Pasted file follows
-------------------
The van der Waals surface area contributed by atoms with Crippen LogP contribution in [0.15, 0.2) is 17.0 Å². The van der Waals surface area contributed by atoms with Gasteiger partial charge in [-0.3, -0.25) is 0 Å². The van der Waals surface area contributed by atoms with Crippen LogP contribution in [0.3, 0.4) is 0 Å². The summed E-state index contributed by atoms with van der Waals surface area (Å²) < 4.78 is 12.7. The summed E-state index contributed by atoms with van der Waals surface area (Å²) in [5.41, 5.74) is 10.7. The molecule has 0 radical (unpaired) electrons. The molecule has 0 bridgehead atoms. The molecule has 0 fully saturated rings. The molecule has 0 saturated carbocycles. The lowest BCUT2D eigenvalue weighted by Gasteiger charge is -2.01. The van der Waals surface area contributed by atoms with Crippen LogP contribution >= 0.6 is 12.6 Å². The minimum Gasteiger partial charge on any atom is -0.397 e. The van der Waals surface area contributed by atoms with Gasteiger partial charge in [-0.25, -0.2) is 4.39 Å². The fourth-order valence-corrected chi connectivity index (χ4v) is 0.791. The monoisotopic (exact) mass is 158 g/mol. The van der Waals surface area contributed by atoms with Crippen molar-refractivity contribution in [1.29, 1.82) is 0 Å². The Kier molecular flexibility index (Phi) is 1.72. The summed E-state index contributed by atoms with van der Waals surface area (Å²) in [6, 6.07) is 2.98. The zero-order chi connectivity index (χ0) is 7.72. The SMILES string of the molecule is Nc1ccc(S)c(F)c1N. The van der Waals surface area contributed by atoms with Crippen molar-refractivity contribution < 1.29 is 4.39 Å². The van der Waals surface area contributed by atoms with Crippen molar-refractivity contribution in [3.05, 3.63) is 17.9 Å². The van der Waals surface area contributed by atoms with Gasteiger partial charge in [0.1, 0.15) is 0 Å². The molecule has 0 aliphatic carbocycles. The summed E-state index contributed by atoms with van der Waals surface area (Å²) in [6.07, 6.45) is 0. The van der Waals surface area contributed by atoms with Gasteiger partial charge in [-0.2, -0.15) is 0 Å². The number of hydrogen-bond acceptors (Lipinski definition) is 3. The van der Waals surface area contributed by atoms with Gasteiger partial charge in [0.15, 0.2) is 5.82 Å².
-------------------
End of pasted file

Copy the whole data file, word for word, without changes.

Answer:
The van der Waals surface area contributed by atoms with Crippen LogP contribution in [0.15, 0.2) is 17.0 Å². The van der Waals surface area contributed by atoms with Gasteiger partial charge in [-0.3, -0.25) is 0 Å². The van der Waals surface area contributed by atoms with Crippen LogP contribution in [0.3, 0.4) is 0 Å². The summed E-state index contributed by atoms with van der Waals surface area (Å²) < 4.78 is 12.7. The summed E-state index contributed by atoms with van der Waals surface area (Å²) in [5.41, 5.74) is 10.7. The molecule has 0 radical (unpaired) electrons. The molecule has 0 bridgehead atoms. The molecule has 0 fully saturated rings. The molecule has 0 saturated carbocycles. The lowest BCUT2D eigenvalue weighted by Gasteiger charge is -2.01. The van der Waals surface area contributed by atoms with Crippen LogP contribution >= 0.6 is 12.6 Å². The minimum Gasteiger partial charge on any atom is -0.397 e. The van der Waals surface area contributed by atoms with Gasteiger partial charge in [-0.25, -0.2) is 4.39 Å². The fourth-order valence-corrected chi connectivity index (χ4v) is 0.791. The monoisotopic (exact) mass is 158 g/mol. The van der Waals surface area contributed by atoms with Crippen molar-refractivity contribution in [1.29, 1.82) is 0 Å². The Kier molecular flexibility index (Phi) is 1.72. The summed E-state index contributed by atoms with van der Waals surface area (Å²) in [6, 6.07) is 2.98. The zero-order chi connectivity index (χ0) is 7.72. The SMILES string of the molecule is Nc1ccc(S)c(F)c1N. The van der Waals surface area contributed by atoms with Crippen molar-refractivity contribution < 1.29 is 4.39 Å². The van der Waals surface area contributed by atoms with Crippen molar-refractivity contribution in [3.05, 3.63) is 17.9 Å². The van der Waals surface area contributed by atoms with Gasteiger partial charge in [0.1, 0.15) is 0 Å². The molecule has 0 aliphatic carbocycles. The summed E-state index contributed by atoms with van der Waals surface area (Å²) in [6.07, 6.45) is 0. The van der Waals surface area contributed by atoms with Gasteiger partial charge in [-0.2, -0.15) is 0 Å². The number of hydrogen-bond acceptors (Lipinski definition) is 3. The van der Waals surface area contributed by atoms with Gasteiger partial charge in [0.15, 0.2) is 5.82 Å².